2

You can use countToFPKM package. This package provides an easy to use function to convert the read count matrix into FPKM matrix; following the equation in The fpkm() function requires three inputs to return FPKM as numeric matrix normalized by library size and feature length: counts A numeric matrix of raw feature counts. featureLength A numeric ...


2

I did a comparison of cDNA count data against microarray data that was published a few years ago: For comparisons to published data (Fig. S2; Miller et al., 2012), a generalized linear model was fitted to the relationship between log-transformed microarray and VSTPk expression levels obtained from the ImmGen Project database, and was used to transform the ...


2

I think it is very hard to say which are the closest because they are not really comparable. But since you are using Spearman correlation, I guess RPKM, FPKM, and TPM do not change the order of gene expression levels. You might also want to normalize RNA-seq and microarray data so that they are more comparable.


1

The approach you are describing seems very strange. Crucially, the Vignette for DESeq2 states that the model only works correctly with unnormalized counts as input: It is important to provide count matrices as input for DESeq2’s statistical model (Love, Huber, and Anders 2014) to hold, as only the count values allow assessing the measurement precision ...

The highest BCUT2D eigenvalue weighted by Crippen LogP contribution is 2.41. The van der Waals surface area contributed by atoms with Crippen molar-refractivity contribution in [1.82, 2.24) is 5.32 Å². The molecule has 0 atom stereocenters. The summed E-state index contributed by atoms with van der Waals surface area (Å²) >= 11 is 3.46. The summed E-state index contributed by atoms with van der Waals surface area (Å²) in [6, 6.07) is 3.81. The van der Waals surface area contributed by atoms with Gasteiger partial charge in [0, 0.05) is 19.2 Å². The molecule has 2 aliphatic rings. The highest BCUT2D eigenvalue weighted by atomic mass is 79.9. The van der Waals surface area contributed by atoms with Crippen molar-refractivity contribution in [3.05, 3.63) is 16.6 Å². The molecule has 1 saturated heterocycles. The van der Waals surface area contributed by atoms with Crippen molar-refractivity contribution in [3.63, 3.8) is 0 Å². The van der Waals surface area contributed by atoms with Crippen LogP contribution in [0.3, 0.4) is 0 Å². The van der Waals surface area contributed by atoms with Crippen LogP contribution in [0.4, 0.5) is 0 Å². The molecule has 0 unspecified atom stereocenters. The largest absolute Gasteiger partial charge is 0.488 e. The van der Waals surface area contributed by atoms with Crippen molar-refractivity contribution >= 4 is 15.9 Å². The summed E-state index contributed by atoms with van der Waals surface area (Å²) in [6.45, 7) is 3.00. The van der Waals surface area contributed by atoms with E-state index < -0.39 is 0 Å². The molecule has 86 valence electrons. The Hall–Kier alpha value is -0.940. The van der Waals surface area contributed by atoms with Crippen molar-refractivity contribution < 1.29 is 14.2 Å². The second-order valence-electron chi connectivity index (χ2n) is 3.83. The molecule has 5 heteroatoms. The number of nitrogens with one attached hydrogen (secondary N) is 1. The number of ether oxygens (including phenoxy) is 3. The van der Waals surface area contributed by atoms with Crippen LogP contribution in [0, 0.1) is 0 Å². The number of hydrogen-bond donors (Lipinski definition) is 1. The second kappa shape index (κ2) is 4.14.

1

Yes, this is a standard way of obtaining RPKM/FPKM/CPM values for plotting. Not that you do not need to use a for loop for any of the computations in R. You have a matrix of normalized values and things like transcript length are constant across samples (at least unless you're using something like salmon...although then you'd have TPMs to begin with).


1

Is it ever meaningful to use FPKM values for analyzing across samples? One should never use FPKMs for anything important. They can occasionally be useful for plotting, but even in that case one needs to construct the FPKMs from properly normalized data and not use the original definition. It's becoming ever rarer to see people using FPKMs these days, ...


1

For visualization purposes, using log(cpm) is fine. But plot don't check if differences are significant or not, statistical tests do. You can certainly add the results of a proper statistical test to a plot - like adding asterisks to denote a significant difference, for example.


1

I assume you are mapping against the genome rather the transcriptome, since for the later the length would be trivial. Assuming the first, I think not only the coding sections should be included but also the UTR, since reads can map against them which is what we ultimately care about. In general, I found gene annotation files (e.g. gff or gtf) can be ...


1

If you are planning to do a differential expression analysis, you will probably don't need the RPKM calculation. RPK= No.of Mapped reads/ length of transcript in kb (transcript length/1000) RPKM = RPK/total no.of reads in million (total no of reads/ 1000000) The whole formula together: RPKM = (10^9 * C)/(N * L) Where, C = Number of reads mapped to a ...